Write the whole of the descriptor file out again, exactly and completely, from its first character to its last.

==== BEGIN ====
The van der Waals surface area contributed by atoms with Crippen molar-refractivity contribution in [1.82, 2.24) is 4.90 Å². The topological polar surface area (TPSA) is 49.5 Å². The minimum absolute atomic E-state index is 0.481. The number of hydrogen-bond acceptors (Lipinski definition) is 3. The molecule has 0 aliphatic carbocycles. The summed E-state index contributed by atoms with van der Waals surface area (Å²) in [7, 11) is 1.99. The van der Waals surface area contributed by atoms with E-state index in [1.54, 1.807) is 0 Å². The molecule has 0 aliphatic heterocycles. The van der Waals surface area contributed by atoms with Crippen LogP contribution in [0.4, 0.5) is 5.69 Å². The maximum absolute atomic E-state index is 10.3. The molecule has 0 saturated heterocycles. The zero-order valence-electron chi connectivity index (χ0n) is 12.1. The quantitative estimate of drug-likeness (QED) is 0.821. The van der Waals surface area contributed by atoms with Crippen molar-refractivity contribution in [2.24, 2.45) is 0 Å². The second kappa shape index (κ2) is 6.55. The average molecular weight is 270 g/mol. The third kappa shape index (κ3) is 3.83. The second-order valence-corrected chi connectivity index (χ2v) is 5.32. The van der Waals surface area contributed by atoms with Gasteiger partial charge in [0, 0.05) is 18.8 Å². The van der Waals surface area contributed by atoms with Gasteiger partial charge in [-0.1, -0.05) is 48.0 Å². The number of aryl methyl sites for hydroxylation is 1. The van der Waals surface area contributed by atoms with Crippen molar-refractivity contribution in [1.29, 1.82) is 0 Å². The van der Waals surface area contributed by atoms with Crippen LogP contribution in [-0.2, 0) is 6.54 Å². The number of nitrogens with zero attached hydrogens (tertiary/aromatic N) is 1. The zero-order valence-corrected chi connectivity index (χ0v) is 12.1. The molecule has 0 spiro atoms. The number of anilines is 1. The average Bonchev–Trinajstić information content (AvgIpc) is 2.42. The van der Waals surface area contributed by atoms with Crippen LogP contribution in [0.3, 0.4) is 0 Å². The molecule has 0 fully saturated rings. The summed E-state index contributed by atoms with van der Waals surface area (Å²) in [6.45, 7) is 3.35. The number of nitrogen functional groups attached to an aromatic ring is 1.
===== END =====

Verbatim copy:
The van der Waals surface area contributed by atoms with Crippen molar-refractivity contribution in [1.82, 2.24) is 4.90 Å². The topological polar surface area (TPSA) is 49.5 Å². The minimum absolute atomic E-state index is 0.481. The number of hydrogen-bond acceptors (Lipinski definition) is 3. The molecule has 0 aliphatic carbocycles. The summed E-state index contributed by atoms with van der Waals surface area (Å²) in [7, 11) is 1.99. The van der Waals surface area contributed by atoms with E-state index in [1.54, 1.807) is 0 Å². The molecule has 0 aliphatic heterocycles. The van der Waals surface area contributed by atoms with Crippen LogP contribution in [0.4, 0.5) is 5.69 Å². The maximum absolute atomic E-state index is 10.3. The molecule has 0 saturated heterocycles. The zero-order valence-electron chi connectivity index (χ0n) is 12.1. The quantitative estimate of drug-likeness (QED) is 0.821. The van der Waals surface area contributed by atoms with Crippen molar-refractivity contribution in [2.24, 2.45) is 0 Å². The second kappa shape index (κ2) is 6.55. The average molecular weight is 270 g/mol. The third kappa shape index (κ3) is 3.83. The second-order valence-corrected chi connectivity index (χ2v) is 5.32. The van der Waals surface area contributed by atoms with Gasteiger partial charge in [0, 0.05) is 18.8 Å². The van der Waals surface area contributed by atoms with Gasteiger partial charge in [-0.1, -0.05) is 48.0 Å². The number of aryl methyl sites for hydroxylation is 1. The van der Waals surface area contributed by atoms with Crippen molar-refractivity contribution in [1.29, 1.82) is 0 Å². The van der Waals surface area contributed by atoms with Crippen LogP contribution in [-0.2, 0) is 6.54 Å². The number of nitrogens with zero attached hydrogens (tertiary/aromatic N) is 1. The zero-order valence-corrected chi connectivity index (χ0v) is 12.1. The molecule has 0 spiro atoms. The number of anilines is 1. The average Bonchev–Trinajstić information content (AvgIpc) is 2.42. The van der Waals surface area contributed by atoms with Crippen LogP contribution in [0.3, 0.4) is 0 Å². The molecule has 0 fully saturated rings. The summed E-state index contributed by atoms with van der Waals surface area (Å²) in [6.45, 7) is 3.35. The number of nitrogen functional groups attached to an aromatic ring is 1.